You are a military man captured by the enemy. Your bones are snapped, your spirit is crushed, and you are isolated in a cage for years on end. You spend five years of your prime wasting away, abused, tormented, and underfed. You are driven to commit suicide at least once. You survive and are released, but decades later you frequently and unapologetically show signs of rage, prejudice, and uncontrollable temper. And now you want America to entrust you with its nuclear arsenal.
The widely-held assumption about John McCain is that his experience as a prisoner of war somehow qualifies him, by virtue of enduring it, to be the leader of the free world. But the evidence surely points in the other direction. We tend to excuse Senator McCain's irrational outbursts and inappropriate behavior -- including a 1995 scuffle with a 92-year-old Senate colleague (from his own party, no less) -- by referring to their root cause. In doing so we ignore clear symptoms of a deep-seated malaise, in misguided deference to the circumstances that engendered it.
Why? Perhaps because we admire risk-takers -- as all military men and women must be to some extent -- and are grateful for their willingness to sacrifice. But giving John McCain a pass on the lingering psychic effects of his five-year ordeal makes no more sense than giving an unbalanced police recruit a badge and a gun because he only got that way after muggers beat him to a pulp. To put it another way, we probably wouldn't feel comfortable flying on a plane piloted by a blind man. Whether he was born blind or lost his sight in an act of heroism, however, is entirely beside the point.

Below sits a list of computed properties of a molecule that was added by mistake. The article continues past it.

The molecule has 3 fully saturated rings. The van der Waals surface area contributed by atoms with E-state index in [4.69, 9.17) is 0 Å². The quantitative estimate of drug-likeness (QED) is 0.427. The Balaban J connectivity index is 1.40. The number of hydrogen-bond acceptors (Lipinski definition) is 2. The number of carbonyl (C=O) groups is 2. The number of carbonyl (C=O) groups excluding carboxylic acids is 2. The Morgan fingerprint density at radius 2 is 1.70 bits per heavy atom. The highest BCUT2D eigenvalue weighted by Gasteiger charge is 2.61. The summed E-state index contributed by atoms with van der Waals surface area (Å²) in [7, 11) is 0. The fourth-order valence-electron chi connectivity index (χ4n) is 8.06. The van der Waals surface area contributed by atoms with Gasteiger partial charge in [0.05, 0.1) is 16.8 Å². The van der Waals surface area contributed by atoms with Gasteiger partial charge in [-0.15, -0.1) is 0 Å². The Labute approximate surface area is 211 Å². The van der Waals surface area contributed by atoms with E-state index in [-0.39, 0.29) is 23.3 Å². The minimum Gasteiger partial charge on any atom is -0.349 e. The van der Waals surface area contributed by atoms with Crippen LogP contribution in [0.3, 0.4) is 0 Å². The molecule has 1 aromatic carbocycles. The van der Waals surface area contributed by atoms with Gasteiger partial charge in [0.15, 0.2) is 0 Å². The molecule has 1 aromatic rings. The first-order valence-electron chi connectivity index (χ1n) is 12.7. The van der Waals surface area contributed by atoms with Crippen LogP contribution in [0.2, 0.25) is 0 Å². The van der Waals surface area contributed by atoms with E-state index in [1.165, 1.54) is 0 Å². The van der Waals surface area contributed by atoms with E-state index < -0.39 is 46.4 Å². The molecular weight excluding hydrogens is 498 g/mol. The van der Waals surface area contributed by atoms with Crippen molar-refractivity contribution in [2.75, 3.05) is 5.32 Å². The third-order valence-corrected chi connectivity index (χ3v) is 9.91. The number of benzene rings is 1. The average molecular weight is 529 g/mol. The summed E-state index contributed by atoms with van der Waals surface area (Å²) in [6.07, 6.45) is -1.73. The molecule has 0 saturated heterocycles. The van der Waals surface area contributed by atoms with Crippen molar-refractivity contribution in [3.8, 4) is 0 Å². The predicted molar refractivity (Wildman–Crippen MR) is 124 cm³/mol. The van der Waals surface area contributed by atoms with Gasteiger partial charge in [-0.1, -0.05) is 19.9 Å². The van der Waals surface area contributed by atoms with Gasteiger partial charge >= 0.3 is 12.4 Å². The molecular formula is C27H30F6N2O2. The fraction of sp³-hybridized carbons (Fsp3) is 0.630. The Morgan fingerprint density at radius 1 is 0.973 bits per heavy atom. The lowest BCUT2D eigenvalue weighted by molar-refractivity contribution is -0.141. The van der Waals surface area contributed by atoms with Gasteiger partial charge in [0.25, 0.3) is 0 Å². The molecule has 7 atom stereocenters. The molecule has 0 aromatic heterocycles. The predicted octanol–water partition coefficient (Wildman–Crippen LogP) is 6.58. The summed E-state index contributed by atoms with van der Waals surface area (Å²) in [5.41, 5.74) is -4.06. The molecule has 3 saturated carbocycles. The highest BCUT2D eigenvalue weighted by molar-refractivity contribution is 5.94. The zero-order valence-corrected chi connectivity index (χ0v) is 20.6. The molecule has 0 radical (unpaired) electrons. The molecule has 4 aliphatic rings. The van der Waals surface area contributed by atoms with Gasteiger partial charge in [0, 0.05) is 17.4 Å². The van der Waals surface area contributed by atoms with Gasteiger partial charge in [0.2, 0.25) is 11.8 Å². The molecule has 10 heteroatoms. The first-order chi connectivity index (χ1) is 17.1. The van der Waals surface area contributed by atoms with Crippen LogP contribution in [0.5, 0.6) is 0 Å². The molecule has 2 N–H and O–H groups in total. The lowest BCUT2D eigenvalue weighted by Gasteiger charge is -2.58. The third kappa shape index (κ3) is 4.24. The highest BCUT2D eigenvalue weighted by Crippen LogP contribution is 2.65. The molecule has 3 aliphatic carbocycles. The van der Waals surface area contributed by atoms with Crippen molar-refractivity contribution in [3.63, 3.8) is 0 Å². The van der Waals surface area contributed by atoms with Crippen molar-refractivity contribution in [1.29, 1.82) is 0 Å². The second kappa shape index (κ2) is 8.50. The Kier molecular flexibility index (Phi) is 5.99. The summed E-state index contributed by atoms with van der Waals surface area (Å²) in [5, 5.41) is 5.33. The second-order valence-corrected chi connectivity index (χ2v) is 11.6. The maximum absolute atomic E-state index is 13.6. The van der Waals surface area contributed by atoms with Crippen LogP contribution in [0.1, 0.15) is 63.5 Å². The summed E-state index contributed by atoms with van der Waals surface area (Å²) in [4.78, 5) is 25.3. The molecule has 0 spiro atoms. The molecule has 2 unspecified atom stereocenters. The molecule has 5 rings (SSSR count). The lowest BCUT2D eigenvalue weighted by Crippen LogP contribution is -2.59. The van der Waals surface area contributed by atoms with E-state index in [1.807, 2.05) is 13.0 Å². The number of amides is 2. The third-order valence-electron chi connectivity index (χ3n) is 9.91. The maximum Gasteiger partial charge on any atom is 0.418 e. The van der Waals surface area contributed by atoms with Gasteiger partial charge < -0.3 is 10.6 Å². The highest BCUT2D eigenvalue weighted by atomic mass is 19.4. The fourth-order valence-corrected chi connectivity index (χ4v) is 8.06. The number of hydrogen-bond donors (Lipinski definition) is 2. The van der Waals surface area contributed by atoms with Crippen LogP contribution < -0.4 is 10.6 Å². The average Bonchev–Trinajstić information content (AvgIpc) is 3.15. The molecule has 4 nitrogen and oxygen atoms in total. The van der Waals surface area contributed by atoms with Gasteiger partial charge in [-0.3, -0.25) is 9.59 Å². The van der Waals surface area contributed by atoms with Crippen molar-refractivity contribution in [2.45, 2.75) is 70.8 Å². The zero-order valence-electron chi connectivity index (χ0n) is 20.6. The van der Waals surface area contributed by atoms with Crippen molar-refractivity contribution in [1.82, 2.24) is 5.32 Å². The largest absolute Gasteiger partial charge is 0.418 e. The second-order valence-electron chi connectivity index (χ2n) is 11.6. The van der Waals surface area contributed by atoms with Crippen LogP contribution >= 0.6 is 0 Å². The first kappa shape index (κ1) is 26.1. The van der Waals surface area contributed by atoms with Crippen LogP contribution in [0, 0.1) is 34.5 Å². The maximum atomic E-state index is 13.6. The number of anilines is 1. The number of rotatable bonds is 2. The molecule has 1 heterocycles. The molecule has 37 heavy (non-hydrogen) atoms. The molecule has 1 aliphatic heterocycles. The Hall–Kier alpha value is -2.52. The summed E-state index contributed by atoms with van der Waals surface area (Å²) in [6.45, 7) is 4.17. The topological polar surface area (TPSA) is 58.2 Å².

Dubbed Senator Hothead by Newsweek and others, McCain is notorious in the Beltway for his volcanic anger and bitterness. A Republican colleague who witnessed one such outburst commented "I decided I didn't want this guy anywhere near a trigger." Another, Senator Thad Cochran of Mississippi, said: "The thought of his being president sends a cold chill down my spine. He is erratic. He is hotheaded. He loses his temper and he worries me." As recently as his failed 2000 presidential bid, McCain said unabashedly of his erstwhile captors: "I hated the gooks. I will hate them as long as I live." These are hardly encouraging signs of the proper temperament for a man who aspires to defend American interests against a resurgent China, an emboldened Russia, and a potentially nuclear-armed Iran.
Let us stop behaving as though Senator McCain's stint in the Hanoi Hilton is a qualification for high office. It is not. And while only the most churlish or uncompromising of partisans would fail to give McCain his due for the hardship he endured as a prisoner of war, we should be clear-eyed in acknowledging the inescapable truth: five years of mistreatment, isolation, humiliation, and torture at the hands of dedicated and ideologically-driven sadists qualifies only as a cause for concern about their after-effects on an erratic and irascible would-be president.